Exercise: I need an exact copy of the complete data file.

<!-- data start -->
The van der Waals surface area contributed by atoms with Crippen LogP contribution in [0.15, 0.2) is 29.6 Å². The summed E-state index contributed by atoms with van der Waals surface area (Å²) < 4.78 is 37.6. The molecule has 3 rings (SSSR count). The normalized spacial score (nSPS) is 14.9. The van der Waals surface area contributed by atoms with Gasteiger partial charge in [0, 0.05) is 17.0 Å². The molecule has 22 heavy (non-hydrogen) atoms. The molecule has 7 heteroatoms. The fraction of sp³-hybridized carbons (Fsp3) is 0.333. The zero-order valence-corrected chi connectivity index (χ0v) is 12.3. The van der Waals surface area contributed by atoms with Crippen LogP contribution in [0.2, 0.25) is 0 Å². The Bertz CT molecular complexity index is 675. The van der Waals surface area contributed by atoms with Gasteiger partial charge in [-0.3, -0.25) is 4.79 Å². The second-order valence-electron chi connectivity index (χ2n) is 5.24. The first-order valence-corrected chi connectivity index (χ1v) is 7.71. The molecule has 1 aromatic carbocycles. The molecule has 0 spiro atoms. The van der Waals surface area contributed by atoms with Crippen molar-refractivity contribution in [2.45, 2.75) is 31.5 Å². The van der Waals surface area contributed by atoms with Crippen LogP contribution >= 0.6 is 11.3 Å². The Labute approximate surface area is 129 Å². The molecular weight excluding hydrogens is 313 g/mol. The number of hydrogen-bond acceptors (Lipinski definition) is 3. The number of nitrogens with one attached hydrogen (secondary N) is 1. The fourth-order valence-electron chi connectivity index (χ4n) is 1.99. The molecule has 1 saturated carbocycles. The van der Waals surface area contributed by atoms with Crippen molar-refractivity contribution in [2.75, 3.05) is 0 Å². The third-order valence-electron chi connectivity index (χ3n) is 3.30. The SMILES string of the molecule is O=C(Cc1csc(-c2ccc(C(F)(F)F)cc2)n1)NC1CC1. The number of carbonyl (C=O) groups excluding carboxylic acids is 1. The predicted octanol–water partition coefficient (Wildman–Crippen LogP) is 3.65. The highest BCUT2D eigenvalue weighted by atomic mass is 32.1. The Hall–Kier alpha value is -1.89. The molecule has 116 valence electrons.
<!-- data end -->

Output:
The van der Waals surface area contributed by atoms with Crippen LogP contribution in [0.15, 0.2) is 29.6 Å². The summed E-state index contributed by atoms with van der Waals surface area (Å²) < 4.78 is 37.6. The molecule has 3 rings (SSSR count). The normalized spacial score (nSPS) is 14.9. The van der Waals surface area contributed by atoms with Gasteiger partial charge in [0, 0.05) is 17.0 Å². The molecule has 22 heavy (non-hydrogen) atoms. The molecule has 7 heteroatoms. The fraction of sp³-hybridized carbons (Fsp3) is 0.333. The zero-order valence-corrected chi connectivity index (χ0v) is 12.3. The van der Waals surface area contributed by atoms with Crippen LogP contribution in [0.2, 0.25) is 0 Å². The Bertz CT molecular complexity index is 675. The van der Waals surface area contributed by atoms with Gasteiger partial charge in [-0.3, -0.25) is 4.79 Å². The second-order valence-electron chi connectivity index (χ2n) is 5.24. The first-order valence-corrected chi connectivity index (χ1v) is 7.71. The molecule has 1 aromatic carbocycles. The molecule has 0 spiro atoms. The van der Waals surface area contributed by atoms with Crippen molar-refractivity contribution in [2.45, 2.75) is 31.5 Å². The van der Waals surface area contributed by atoms with Crippen LogP contribution >= 0.6 is 11.3 Å². The Labute approximate surface area is 129 Å². The molecular weight excluding hydrogens is 313 g/mol. The number of hydrogen-bond acceptors (Lipinski definition) is 3. The number of nitrogens with one attached hydrogen (secondary N) is 1. The fourth-order valence-electron chi connectivity index (χ4n) is 1.99. The molecule has 1 saturated carbocycles. The van der Waals surface area contributed by atoms with Crippen molar-refractivity contribution in [2.75, 3.05) is 0 Å². The third-order valence-electron chi connectivity index (χ3n) is 3.30. The SMILES string of the molecule is O=C(Cc1csc(-c2ccc(C(F)(F)F)cc2)n1)NC1CC1. The number of carbonyl (C=O) groups excluding carboxylic acids is 1. The predicted octanol–water partition coefficient (Wildman–Crippen LogP) is 3.65. The highest BCUT2D eigenvalue weighted by atomic mass is 32.1. The Hall–Kier alpha value is -1.89. The molecule has 116 valence electrons.